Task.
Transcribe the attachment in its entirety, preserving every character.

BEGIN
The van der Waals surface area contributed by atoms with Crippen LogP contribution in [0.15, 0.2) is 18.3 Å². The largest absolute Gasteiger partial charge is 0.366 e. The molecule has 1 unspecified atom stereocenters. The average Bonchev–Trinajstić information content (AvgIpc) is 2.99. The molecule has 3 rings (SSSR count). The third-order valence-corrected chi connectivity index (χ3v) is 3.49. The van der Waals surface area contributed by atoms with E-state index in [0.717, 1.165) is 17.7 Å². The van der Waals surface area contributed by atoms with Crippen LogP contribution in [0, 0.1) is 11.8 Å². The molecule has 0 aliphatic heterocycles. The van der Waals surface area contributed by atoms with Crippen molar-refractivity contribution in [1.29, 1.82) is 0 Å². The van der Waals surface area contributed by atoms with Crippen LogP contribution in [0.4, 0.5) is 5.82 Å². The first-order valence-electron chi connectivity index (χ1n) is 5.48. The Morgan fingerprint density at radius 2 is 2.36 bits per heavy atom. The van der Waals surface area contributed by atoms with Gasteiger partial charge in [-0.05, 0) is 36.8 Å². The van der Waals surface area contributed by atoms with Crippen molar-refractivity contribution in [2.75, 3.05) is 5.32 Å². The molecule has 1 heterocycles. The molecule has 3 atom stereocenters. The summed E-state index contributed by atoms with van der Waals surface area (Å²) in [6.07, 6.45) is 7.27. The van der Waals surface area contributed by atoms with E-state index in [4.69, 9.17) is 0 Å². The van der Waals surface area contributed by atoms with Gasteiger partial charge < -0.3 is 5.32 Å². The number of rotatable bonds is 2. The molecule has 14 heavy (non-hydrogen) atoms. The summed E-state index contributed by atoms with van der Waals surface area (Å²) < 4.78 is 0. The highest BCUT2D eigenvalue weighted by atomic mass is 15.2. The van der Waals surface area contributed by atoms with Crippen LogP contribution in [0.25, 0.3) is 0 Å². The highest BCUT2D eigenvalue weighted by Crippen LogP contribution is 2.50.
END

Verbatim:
The van der Waals surface area contributed by atoms with Crippen LogP contribution in [0.15, 0.2) is 18.3 Å². The largest absolute Gasteiger partial charge is 0.366 e. The molecule has 1 unspecified atom stereocenters. The average Bonchev–Trinajstić information content (AvgIpc) is 2.99. The molecule has 3 rings (SSSR count). The third-order valence-corrected chi connectivity index (χ3v) is 3.49. The van der Waals surface area contributed by atoms with E-state index in [0.717, 1.165) is 17.7 Å². The van der Waals surface area contributed by atoms with Crippen LogP contribution in [0, 0.1) is 11.8 Å². The molecule has 0 aliphatic heterocycles. The van der Waals surface area contributed by atoms with Crippen molar-refractivity contribution in [1.29, 1.82) is 0 Å². The van der Waals surface area contributed by atoms with Crippen LogP contribution in [0.4, 0.5) is 5.82 Å². The first-order valence-electron chi connectivity index (χ1n) is 5.48. The Morgan fingerprint density at radius 2 is 2.36 bits per heavy atom. The van der Waals surface area contributed by atoms with Gasteiger partial charge in [-0.05, 0) is 36.8 Å². The van der Waals surface area contributed by atoms with Crippen molar-refractivity contribution in [2.75, 3.05) is 5.32 Å². The molecule has 1 heterocycles. The molecule has 3 atom stereocenters. The summed E-state index contributed by atoms with van der Waals surface area (Å²) in [6.07, 6.45) is 7.27. The van der Waals surface area contributed by atoms with E-state index in [4.69, 9.17) is 0 Å². The van der Waals surface area contributed by atoms with Gasteiger partial charge < -0.3 is 5.32 Å². The number of rotatable bonds is 2. The molecule has 14 heavy (non-hydrogen) atoms. The summed E-state index contributed by atoms with van der Waals surface area (Å²) < 4.78 is 0. The highest BCUT2D eigenvalue weighted by atomic mass is 15.2. The van der Waals surface area contributed by atoms with Crippen LogP contribution in [0.25, 0.3) is 0 Å². The highest BCUT2D eigenvalue weighted by Crippen LogP contribution is 2.50.